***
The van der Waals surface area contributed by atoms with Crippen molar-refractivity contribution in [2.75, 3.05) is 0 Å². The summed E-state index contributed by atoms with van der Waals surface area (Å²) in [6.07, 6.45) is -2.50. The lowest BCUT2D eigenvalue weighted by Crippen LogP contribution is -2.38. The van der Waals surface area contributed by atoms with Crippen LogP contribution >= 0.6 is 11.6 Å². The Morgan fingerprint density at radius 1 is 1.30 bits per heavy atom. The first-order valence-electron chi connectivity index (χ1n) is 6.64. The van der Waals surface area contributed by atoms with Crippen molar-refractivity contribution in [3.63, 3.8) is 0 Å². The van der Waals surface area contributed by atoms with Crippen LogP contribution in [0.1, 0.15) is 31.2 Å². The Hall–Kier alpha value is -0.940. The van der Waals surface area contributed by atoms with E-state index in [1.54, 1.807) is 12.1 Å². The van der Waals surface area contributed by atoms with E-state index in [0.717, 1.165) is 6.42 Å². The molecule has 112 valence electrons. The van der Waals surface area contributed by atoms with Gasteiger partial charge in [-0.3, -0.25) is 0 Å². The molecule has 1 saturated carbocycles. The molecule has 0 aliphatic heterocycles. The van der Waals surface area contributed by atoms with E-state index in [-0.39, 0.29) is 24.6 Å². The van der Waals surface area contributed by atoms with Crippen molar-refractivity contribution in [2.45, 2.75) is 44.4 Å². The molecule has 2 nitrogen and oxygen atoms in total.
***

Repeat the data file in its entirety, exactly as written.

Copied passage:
The van der Waals surface area contributed by atoms with Crippen molar-refractivity contribution in [2.75, 3.05) is 0 Å². The summed E-state index contributed by atoms with van der Waals surface area (Å²) in [6.07, 6.45) is -2.50. The lowest BCUT2D eigenvalue weighted by Crippen LogP contribution is -2.38. The van der Waals surface area contributed by atoms with Crippen LogP contribution >= 0.6 is 11.6 Å². The Morgan fingerprint density at radius 1 is 1.30 bits per heavy atom. The first-order valence-electron chi connectivity index (χ1n) is 6.64. The van der Waals surface area contributed by atoms with Crippen molar-refractivity contribution in [3.63, 3.8) is 0 Å². The van der Waals surface area contributed by atoms with Crippen LogP contribution in [0.1, 0.15) is 31.2 Å². The Hall–Kier alpha value is -0.940. The van der Waals surface area contributed by atoms with E-state index in [1.54, 1.807) is 12.1 Å². The van der Waals surface area contributed by atoms with E-state index in [0.717, 1.165) is 6.42 Å². The molecule has 112 valence electrons. The van der Waals surface area contributed by atoms with Gasteiger partial charge in [-0.3, -0.25) is 0 Å². The molecule has 1 saturated carbocycles. The molecule has 0 aliphatic heterocycles. The van der Waals surface area contributed by atoms with E-state index in [-0.39, 0.29) is 24.6 Å². The van der Waals surface area contributed by atoms with Crippen molar-refractivity contribution in [2.45, 2.75) is 44.4 Å². The molecule has 2 nitrogen and oxygen atoms in total.